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As the author explains in his preface, in order to give his work a different slant from books already published on the Australian and New Zealand contributions to BCOF, he decided to cover the period from 1939 to 1952 in order to highlight the disputations and differences on military and political issues between the principal players that complicated the planning and administration of the occupation as a whole--hence the sub-title of this book.
As a veteran, Davies has an interest in the details of the organisation of BCOF, the duties required of its various sections and the people involved.
In his final section, Retrospection, Davies has a chapter on the peace treaty-making and one on the lengthy, and eventually successful, fight for recognition of their service as military by BCOF veterans in Australia and New Zealand.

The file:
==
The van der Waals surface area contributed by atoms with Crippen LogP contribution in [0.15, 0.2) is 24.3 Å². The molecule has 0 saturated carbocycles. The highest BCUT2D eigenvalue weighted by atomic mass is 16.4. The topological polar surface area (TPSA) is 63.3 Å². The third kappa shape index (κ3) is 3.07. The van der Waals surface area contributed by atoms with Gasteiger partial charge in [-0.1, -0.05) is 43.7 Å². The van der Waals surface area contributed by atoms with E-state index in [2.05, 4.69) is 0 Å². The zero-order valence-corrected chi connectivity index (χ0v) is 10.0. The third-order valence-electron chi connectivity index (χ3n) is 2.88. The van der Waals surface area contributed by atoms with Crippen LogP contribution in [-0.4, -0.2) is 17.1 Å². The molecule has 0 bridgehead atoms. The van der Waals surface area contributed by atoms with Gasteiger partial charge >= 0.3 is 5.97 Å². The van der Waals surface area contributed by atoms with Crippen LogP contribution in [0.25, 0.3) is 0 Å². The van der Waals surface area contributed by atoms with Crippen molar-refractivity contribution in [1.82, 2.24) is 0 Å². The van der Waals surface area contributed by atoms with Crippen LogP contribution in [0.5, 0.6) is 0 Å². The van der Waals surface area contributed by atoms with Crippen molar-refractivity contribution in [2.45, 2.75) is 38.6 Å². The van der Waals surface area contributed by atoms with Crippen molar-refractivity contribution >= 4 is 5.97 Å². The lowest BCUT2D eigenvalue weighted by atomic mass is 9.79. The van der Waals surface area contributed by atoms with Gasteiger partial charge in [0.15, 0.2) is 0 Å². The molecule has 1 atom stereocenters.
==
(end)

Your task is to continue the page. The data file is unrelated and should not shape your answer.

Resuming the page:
Davies' approach to the subject of BCOF is not in the form of a personal memoir, but rather as a scholarly study.
The survey of events during the war is useful, but the author does not fully succeed in explaining how the actions and events during the war shaped BCOF's task, or the Commonwealth-Imperial relationship upon which BCOF's structure was based.
He had been admitted to BCOF General Hospital in Kure, Japan on 29 April, some three days after being wounded.
The author tells of his experiences with BCOF in Japan and his service with 3 RAR in Korea, up until he was wounded.
Over the next 6 months this was expanded to encompass many other display items relating to BCOF, the Korean War, Malayan and Borneo campaigns, Vietnam as well as Australian involvement in UN peace keeping operations in various countries including Cambodia and Somalia.
He was able to present to them the views of General Macarthur in respect of the command structure being put in place for the British Commonwealth Occupation Forces of Japan (BCOF).
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